“Where is Guyana even?” Is a frequently asked question. However, my grandmother, Joan Anne Webster (Kersting), grew up in Guyana. She grew up with her five other siblings and her mother. She explains how her childhood in Guyana was “abnormal” but it was “pleasant”. I was extremely curious about his upbringing, as Guyana is a lesser known country in South America. Google describes Guyana as having a “relatively high crime rate”, “defined by its dense tropical forest” and one of the “poorest countries in South America”. However, for my grandmother, it is home.
Joan, 75, was born in Guyana’s capital, Georgetown. She describes Georgetown as “an inclusive place full of fun.” Joan explains how “her father’s ancestors came from Germany and Austria in the 1900s” and that “the people of the time were pioneers. They traveled the world in search of riches and adventure ”. It was interesting for me because I learned how Guyana is a collection of different cultures and different countries all put together.
I was told then that she lived on a plantation and that “you have the overseers and the directors in a secure enclosure, then you have the key workers, the midwives, the engineers, who work at the sugar mill. And behind that, you had the farm workers who cut the sugar cane in the field ”. She explained that there were many Hindus and Muslims working in these fields and that there would be a festival called ‘Phagwa’ which is an Indian festival to celebrate the eternal and divine love of Radha Krishna. She points out how extremely uplifting it was and that she “used to have fun throwing all the colored dye around” even though she’s not a Hindu. It shows how multicultural Guyana is, celebrating all cultures and festivals.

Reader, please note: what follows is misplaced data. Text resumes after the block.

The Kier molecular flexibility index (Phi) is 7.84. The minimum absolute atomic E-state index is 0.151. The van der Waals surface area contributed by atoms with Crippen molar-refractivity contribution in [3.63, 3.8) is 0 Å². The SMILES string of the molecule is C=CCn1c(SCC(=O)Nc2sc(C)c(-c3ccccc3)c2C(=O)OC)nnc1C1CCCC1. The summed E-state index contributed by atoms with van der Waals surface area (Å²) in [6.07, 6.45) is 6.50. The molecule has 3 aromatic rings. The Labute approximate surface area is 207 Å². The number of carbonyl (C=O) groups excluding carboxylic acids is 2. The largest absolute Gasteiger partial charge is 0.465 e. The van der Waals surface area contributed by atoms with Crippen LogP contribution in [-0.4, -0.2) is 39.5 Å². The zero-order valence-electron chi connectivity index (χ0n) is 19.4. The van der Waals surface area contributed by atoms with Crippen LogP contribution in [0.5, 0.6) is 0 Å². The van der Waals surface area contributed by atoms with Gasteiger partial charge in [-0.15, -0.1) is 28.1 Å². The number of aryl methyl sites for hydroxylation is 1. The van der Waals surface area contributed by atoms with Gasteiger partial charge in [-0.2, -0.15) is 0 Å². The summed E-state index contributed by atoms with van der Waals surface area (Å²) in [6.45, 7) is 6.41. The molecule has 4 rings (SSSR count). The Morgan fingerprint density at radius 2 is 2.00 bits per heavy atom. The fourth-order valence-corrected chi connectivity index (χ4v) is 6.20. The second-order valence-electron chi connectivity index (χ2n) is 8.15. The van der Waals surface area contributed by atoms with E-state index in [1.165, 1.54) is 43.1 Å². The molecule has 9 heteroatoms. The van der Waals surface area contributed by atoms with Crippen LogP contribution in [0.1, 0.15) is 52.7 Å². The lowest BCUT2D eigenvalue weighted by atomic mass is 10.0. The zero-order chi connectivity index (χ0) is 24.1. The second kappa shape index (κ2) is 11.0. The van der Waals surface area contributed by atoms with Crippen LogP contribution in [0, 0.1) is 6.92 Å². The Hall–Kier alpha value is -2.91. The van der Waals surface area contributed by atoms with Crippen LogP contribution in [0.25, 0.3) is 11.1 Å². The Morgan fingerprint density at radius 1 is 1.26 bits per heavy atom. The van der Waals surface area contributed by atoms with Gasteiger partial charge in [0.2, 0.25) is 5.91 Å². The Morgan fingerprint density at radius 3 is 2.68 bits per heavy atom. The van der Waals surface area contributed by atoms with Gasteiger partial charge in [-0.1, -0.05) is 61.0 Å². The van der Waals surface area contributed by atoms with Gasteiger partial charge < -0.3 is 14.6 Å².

Joan told me that her first childhood memory was living in “an area called Kitty, which was by the sea”. She lived in “a large detached house and the house was on stilts.”
He later told me that the reason for the stilts was that Guyana tends to get flooded during the rainy season because the coast is low, which forces houses to be built on pillars. Essentially, she explained how Guyana is filled with extremely poor conditions as well as rich conditions. The contrast in life situations, I think, is what makes Guyana eerily fascinating and interesting to study.
Finding out more about my grandmother and where she came from was extremely compelling and a pleasure to learn more. I would recommend having a long, detailed discussion about your grandparents’ lives, as you might discover some gripping facts and maybe even something that will completely surprise you!